Welcome to a new Plants and Pipettes segment- #didtheyreallycallitthat, in which we discuss the bizarre names that plant scientists give their favourite genes, proteins or mutants. Just for the record, we at Plants and Pipettes are totally in favour of inventive naming. It makes everything a lot easier to remember. And at least a little bit more fun.
Today’s #didtheyreallycallitthat isnld, a maize mutant that’s missing an enzyme. More specifically, it’s a maize mutant that’s missing a palatin-like phospholipase A. But that, I think you’ll agree, is a mouthful of a moniker, which I definitely won’t remember by the time I’ve finished writing this article.
What I easily can remember, is that nld stands or ‘Not Like Dad’. And that mutants missing the NLD enzyme make plantlings that are not at all like their papa.
Which sometimes, is a very good thing.
Many of the plants we interact with in the world engage in sexual reproduction. This involves the meeting and joining of a female ovule with a male sperm cell (collectively called gametes). Sexual reproduction, in plants and animals alike, is an important factor for creating genetic diversity: it allows the mixing up of parental genes to create offspring with new and exciting combinations of traits. Plant breeders use this mingling to make new elite plant lines that contain a full set of desirable features, such as large seed size, resistance to drought and salinity, and so on.
The problem with breeding, is that once the prefect plantlings have been found, it can be hard to make more of their kind. In the same way that human siblings from the same parents are not identical, mixing two plant parents’ DNA together won’t result in recreated power progeny.
This is because the DNA of the plant parents themselves also contain a mix of traits. The genes in DNA tend to come in sets of two. One member of the pair comes from mum, and one from dad. Although each of the pair contains the same genes, the outcomes encoded by each gene is not necessarily the same. To use an old-fashioned (and, we admit, not entirely accurate) example, a person’s eye colour gene pair might have one copy encoding ‘brown’ and one encoding ‘blue’. In this example, because the brown outcome happens to win over blue (brown is a dominant trait), the individual will have brown eyes.
But when that brown-eyed person makes their own gametes, a process in which only one of the two gene pair members gets taken into each egg or sperm cell, half of those gametes will scream ‘brown eyes’ and the other half ‘blue’. And if one of those ‘blue’ gametes meets another gamete with ‘blue’ written in its code, then a new and (perhaps unexpected) feature will pop up in the next generation.
This feature, in which the two copies of the gene pair are different, is called heterozygosity. When it comes to controlled breeding regimes, heterozygousity can be a pretty undesirable trait. Firstly, it makes the outcome of the breeding unpredictable, and secondly, it makes those outcomes incredibly hard to recreate.
So, where possible, breeders use homozygous plants- plants in which both of the gene copies in the plant encode for the same outcome (e.g. both copies saying ‘blue eyes’, or both brown).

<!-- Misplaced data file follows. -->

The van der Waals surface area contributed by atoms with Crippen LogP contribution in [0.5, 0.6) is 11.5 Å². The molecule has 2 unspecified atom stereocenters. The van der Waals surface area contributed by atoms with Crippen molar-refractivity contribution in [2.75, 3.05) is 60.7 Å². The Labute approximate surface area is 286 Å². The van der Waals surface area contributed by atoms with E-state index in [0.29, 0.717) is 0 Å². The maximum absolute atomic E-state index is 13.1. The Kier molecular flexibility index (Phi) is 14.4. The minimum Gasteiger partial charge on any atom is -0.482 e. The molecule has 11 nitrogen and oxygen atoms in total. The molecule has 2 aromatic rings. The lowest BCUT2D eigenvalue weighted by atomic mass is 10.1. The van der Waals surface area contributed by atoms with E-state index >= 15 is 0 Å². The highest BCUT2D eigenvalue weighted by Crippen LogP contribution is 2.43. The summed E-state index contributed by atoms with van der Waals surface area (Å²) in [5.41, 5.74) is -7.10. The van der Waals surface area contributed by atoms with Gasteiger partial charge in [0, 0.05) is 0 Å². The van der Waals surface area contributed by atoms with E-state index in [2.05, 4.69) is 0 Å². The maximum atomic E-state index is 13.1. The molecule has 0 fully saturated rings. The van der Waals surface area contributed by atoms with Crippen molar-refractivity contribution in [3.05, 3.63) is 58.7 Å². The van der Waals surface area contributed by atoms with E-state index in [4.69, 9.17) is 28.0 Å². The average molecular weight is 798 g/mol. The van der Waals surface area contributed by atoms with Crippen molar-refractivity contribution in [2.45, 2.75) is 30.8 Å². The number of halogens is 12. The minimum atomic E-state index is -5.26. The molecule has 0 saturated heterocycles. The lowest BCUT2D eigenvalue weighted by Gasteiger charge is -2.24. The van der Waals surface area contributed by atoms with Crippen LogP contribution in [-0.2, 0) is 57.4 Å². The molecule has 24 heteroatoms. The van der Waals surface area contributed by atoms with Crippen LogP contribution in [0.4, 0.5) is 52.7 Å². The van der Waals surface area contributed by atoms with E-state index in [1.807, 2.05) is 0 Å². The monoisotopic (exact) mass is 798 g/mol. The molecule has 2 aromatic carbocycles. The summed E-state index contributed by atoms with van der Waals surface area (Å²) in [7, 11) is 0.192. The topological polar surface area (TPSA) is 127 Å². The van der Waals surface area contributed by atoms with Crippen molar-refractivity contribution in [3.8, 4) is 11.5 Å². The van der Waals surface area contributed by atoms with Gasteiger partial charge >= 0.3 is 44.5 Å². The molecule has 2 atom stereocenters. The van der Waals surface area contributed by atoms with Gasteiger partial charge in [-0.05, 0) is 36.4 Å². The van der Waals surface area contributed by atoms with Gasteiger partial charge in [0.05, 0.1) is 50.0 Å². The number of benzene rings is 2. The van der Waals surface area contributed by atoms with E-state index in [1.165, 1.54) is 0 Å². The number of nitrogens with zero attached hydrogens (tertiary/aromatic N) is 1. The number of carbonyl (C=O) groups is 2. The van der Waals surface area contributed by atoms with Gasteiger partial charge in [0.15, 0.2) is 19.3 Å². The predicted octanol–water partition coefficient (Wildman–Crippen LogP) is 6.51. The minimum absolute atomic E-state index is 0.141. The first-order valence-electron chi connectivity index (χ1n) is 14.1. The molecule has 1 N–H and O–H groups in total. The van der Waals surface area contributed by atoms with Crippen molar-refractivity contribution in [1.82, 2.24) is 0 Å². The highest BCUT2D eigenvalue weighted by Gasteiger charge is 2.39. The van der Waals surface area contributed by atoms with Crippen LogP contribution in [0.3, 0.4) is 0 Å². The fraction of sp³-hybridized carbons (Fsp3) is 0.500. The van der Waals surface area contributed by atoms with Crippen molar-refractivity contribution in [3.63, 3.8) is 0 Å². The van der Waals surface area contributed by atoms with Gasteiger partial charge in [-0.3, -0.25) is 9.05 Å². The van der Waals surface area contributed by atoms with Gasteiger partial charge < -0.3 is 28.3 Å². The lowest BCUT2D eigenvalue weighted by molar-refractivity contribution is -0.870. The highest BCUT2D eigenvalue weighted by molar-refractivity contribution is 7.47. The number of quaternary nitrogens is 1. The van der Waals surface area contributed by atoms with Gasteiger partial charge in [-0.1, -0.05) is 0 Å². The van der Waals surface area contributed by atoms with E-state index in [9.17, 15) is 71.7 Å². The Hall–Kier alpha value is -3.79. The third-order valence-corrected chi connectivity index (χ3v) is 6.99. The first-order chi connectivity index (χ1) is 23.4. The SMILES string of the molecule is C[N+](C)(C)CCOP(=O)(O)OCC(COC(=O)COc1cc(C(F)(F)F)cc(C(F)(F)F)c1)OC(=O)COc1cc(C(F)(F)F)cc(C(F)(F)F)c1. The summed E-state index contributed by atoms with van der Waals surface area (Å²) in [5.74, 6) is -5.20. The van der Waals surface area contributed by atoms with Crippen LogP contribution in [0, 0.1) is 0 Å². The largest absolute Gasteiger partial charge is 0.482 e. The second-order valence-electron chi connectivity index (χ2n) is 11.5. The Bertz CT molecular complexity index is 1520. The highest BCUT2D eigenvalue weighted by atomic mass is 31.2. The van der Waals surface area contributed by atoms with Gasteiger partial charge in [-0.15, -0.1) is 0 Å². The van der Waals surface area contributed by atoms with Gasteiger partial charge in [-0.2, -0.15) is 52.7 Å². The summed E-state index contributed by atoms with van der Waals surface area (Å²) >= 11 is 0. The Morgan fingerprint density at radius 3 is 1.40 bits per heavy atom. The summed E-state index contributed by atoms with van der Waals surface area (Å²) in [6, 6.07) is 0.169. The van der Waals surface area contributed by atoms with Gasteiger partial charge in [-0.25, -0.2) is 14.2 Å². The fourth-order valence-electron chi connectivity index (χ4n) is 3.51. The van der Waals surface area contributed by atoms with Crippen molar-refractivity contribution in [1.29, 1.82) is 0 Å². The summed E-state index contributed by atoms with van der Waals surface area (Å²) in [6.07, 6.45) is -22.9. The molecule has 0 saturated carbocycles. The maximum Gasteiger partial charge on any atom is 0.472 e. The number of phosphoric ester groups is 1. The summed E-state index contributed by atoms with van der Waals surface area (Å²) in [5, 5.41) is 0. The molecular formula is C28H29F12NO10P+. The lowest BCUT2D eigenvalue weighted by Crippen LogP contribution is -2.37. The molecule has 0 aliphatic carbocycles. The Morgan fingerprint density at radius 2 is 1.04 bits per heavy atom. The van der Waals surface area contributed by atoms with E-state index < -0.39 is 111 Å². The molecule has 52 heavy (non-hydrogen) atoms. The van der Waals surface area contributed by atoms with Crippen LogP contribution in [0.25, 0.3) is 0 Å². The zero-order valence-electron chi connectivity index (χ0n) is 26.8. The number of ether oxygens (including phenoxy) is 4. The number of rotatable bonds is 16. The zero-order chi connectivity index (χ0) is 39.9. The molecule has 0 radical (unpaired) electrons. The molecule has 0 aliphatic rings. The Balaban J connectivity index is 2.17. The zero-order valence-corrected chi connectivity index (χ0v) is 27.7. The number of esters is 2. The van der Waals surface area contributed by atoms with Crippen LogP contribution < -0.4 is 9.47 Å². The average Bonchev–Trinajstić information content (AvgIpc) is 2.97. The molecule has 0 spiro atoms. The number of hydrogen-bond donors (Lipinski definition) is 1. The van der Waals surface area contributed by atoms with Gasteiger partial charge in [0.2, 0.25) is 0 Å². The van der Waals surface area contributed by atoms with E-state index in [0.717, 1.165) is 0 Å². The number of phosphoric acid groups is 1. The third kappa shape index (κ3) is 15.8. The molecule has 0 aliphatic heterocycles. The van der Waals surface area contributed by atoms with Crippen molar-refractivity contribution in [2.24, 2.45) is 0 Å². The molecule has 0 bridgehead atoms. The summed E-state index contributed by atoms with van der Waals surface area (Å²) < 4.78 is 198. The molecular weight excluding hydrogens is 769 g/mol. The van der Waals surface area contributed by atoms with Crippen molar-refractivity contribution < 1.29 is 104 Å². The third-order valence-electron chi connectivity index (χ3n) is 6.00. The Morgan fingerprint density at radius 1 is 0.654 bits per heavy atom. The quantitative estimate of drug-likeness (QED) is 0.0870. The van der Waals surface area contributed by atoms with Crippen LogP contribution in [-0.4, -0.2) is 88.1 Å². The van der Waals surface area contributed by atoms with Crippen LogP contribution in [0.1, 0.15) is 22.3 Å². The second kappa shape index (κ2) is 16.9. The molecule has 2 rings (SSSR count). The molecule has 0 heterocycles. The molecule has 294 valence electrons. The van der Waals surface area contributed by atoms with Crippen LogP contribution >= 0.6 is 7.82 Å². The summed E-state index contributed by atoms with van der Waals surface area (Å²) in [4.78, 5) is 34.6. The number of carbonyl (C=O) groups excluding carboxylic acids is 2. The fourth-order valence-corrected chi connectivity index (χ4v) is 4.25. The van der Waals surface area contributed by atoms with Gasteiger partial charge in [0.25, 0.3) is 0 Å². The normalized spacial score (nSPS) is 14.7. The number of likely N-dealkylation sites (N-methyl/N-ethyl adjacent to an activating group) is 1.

Homozygous plants are not easy to come by, instead they must be created. This is done by inbreeding: crossing an individual with its sibling plants. And then inbreeding those offspring again.
And again. For at least 20 generations, in a process that can take around ten years.
So scientists use a shortcut that arises from a genetic glitch, a mistake in the making of the next generation.
Every now and then, when the plant sperm cell stimulates the ovule, encouraging it to begin the development of the embryo, the egg somehow forgets to actually incorporate the male DNA. Instead, it starts to make an offspring that has only half the required genetic material- the half coming directly from mum. These halflings themselves will not develop properly- they have the wrong amount of DNA. But with the help of certain chemicals, the DNA in the unbalanced offspring can be doubled, leading to the birth of a healthy plantling.
The bonus? Every single gene in the plantling exists in perfectly matching pairs. The plant is completely homozygous. And ready to be used for breeding.
The occurrence of that first step, the ‘father forgetting’, termed spontaneous gynogenesis, is incredibly rare, occurring just 0.1% of the time in maize plants. But way back in the 50s, breeders realised that certain plant lines, when used as the pollen donor (the father), could up those odds to around 10 %.
Which brings us back to ‘Not Like Dad’. A palatin-like phospholipase A, that is expressed only in plant sperm cells. Plants that have the enzyme make offspring the old-fashioned way. Plants that have a damaged version of NLD don’t managed to successfully transfer their paternal DNA to the next generation.
Which means their offpspring are homozygous lines have DNA only from their mother. Or simply put: Not Like Dad.
Which, as we said, is sometimes, a very, very useful property.
Big shout out to Fabio, for bringing this mutant to our attention.
The original article is here:
We also read the press release here: